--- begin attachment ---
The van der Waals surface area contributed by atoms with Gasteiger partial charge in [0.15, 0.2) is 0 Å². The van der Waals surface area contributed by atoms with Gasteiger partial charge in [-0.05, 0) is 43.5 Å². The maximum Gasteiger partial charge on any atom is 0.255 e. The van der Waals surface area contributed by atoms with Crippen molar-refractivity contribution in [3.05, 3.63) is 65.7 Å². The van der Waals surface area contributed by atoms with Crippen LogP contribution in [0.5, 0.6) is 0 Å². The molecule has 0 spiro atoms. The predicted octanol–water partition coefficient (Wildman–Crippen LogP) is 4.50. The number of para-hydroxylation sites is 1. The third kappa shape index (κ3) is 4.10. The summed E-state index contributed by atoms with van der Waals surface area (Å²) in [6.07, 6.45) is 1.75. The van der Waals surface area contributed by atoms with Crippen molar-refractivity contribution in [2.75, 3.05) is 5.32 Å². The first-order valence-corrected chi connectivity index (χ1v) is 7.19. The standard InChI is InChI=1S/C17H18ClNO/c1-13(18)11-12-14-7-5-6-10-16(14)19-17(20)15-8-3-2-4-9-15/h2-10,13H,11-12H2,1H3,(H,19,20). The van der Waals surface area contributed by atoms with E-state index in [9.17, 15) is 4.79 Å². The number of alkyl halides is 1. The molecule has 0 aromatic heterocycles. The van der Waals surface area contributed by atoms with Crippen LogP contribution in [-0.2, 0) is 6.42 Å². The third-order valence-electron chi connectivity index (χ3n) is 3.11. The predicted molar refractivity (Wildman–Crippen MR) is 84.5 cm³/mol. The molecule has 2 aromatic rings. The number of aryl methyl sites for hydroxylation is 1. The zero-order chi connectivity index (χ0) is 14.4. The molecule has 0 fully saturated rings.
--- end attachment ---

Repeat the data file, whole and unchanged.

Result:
The van der Waals surface area contributed by atoms with Gasteiger partial charge in [0.15, 0.2) is 0 Å². The van der Waals surface area contributed by atoms with Gasteiger partial charge in [-0.05, 0) is 43.5 Å². The maximum Gasteiger partial charge on any atom is 0.255 e. The van der Waals surface area contributed by atoms with Crippen molar-refractivity contribution in [3.05, 3.63) is 65.7 Å². The van der Waals surface area contributed by atoms with Crippen LogP contribution in [0.5, 0.6) is 0 Å². The molecule has 0 spiro atoms. The predicted octanol–water partition coefficient (Wildman–Crippen LogP) is 4.50. The number of para-hydroxylation sites is 1. The third kappa shape index (κ3) is 4.10. The summed E-state index contributed by atoms with van der Waals surface area (Å²) in [6.07, 6.45) is 1.75. The van der Waals surface area contributed by atoms with Crippen molar-refractivity contribution in [2.75, 3.05) is 5.32 Å². The first-order valence-corrected chi connectivity index (χ1v) is 7.19. The standard InChI is InChI=1S/C17H18ClNO/c1-13(18)11-12-14-7-5-6-10-16(14)19-17(20)15-8-3-2-4-9-15/h2-10,13H,11-12H2,1H3,(H,19,20). The van der Waals surface area contributed by atoms with E-state index in [9.17, 15) is 4.79 Å². The number of alkyl halides is 1. The molecule has 0 aromatic heterocycles. The van der Waals surface area contributed by atoms with Crippen LogP contribution in [-0.2, 0) is 6.42 Å². The third-order valence-electron chi connectivity index (χ3n) is 3.11. The predicted molar refractivity (Wildman–Crippen MR) is 84.5 cm³/mol. The molecule has 2 aromatic rings. The number of aryl methyl sites for hydroxylation is 1. The zero-order chi connectivity index (χ0) is 14.4. The molecule has 0 fully saturated rings.